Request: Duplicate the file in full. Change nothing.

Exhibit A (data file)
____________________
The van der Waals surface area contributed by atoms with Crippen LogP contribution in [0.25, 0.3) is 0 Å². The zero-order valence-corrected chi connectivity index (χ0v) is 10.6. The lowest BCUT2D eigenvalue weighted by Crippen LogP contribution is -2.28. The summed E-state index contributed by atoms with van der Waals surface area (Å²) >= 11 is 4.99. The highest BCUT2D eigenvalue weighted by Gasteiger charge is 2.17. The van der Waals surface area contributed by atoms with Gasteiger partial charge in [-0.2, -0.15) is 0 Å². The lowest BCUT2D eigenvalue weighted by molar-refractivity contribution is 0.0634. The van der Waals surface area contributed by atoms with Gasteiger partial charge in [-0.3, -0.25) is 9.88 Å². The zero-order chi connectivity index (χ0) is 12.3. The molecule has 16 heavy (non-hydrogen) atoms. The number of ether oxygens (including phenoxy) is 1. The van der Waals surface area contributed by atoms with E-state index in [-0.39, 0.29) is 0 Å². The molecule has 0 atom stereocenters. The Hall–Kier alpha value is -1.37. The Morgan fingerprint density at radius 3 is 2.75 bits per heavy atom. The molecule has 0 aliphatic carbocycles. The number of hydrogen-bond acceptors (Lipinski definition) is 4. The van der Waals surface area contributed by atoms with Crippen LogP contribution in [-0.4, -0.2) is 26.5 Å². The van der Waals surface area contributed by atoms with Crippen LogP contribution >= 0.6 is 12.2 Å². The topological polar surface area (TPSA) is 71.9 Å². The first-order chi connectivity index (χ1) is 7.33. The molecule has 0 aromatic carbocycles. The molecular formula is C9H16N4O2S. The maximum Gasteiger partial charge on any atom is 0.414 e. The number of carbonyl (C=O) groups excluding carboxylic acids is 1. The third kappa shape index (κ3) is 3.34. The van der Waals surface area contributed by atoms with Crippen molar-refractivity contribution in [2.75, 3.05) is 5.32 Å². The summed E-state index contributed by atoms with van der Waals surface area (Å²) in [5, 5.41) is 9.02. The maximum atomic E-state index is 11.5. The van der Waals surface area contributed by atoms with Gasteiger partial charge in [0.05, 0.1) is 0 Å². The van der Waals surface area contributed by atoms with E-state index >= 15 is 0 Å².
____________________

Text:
The van der Waals surface area contributed by atoms with Crippen LogP contribution in [0.25, 0.3) is 0 Å². The zero-order valence-corrected chi connectivity index (χ0v) is 10.6. The lowest BCUT2D eigenvalue weighted by Crippen LogP contribution is -2.28. The summed E-state index contributed by atoms with van der Waals surface area (Å²) >= 11 is 4.99. The highest BCUT2D eigenvalue weighted by Gasteiger charge is 2.17. The van der Waals surface area contributed by atoms with Gasteiger partial charge in [-0.2, -0.15) is 0 Å². The lowest BCUT2D eigenvalue weighted by molar-refractivity contribution is 0.0634. The van der Waals surface area contributed by atoms with Gasteiger partial charge in [-0.3, -0.25) is 9.88 Å². The zero-order chi connectivity index (χ0) is 12.3. The molecule has 16 heavy (non-hydrogen) atoms. The number of ether oxygens (including phenoxy) is 1. The van der Waals surface area contributed by atoms with E-state index in [-0.39, 0.29) is 0 Å². The molecule has 0 atom stereocenters. The Hall–Kier alpha value is -1.37. The Morgan fingerprint density at radius 3 is 2.75 bits per heavy atom. The molecule has 0 aliphatic carbocycles. The number of hydrogen-bond acceptors (Lipinski definition) is 4. The van der Waals surface area contributed by atoms with Crippen LogP contribution in [-0.4, -0.2) is 26.5 Å². The van der Waals surface area contributed by atoms with Crippen LogP contribution >= 0.6 is 12.2 Å². The topological polar surface area (TPSA) is 71.9 Å². The first-order chi connectivity index (χ1) is 7.33. The molecule has 0 aromatic carbocycles. The molecular formula is C9H16N4O2S. The maximum Gasteiger partial charge on any atom is 0.414 e. The number of carbonyl (C=O) groups excluding carboxylic acids is 1. The third kappa shape index (κ3) is 3.34. The van der Waals surface area contributed by atoms with Crippen molar-refractivity contribution in [2.75, 3.05) is 5.32 Å². The summed E-state index contributed by atoms with van der Waals surface area (Å²) in [5, 5.41) is 9.02. The maximum atomic E-state index is 11.5. The van der Waals surface area contributed by atoms with Gasteiger partial charge in [0.05, 0.1) is 0 Å². The van der Waals surface area contributed by atoms with E-state index >= 15 is 0 Å².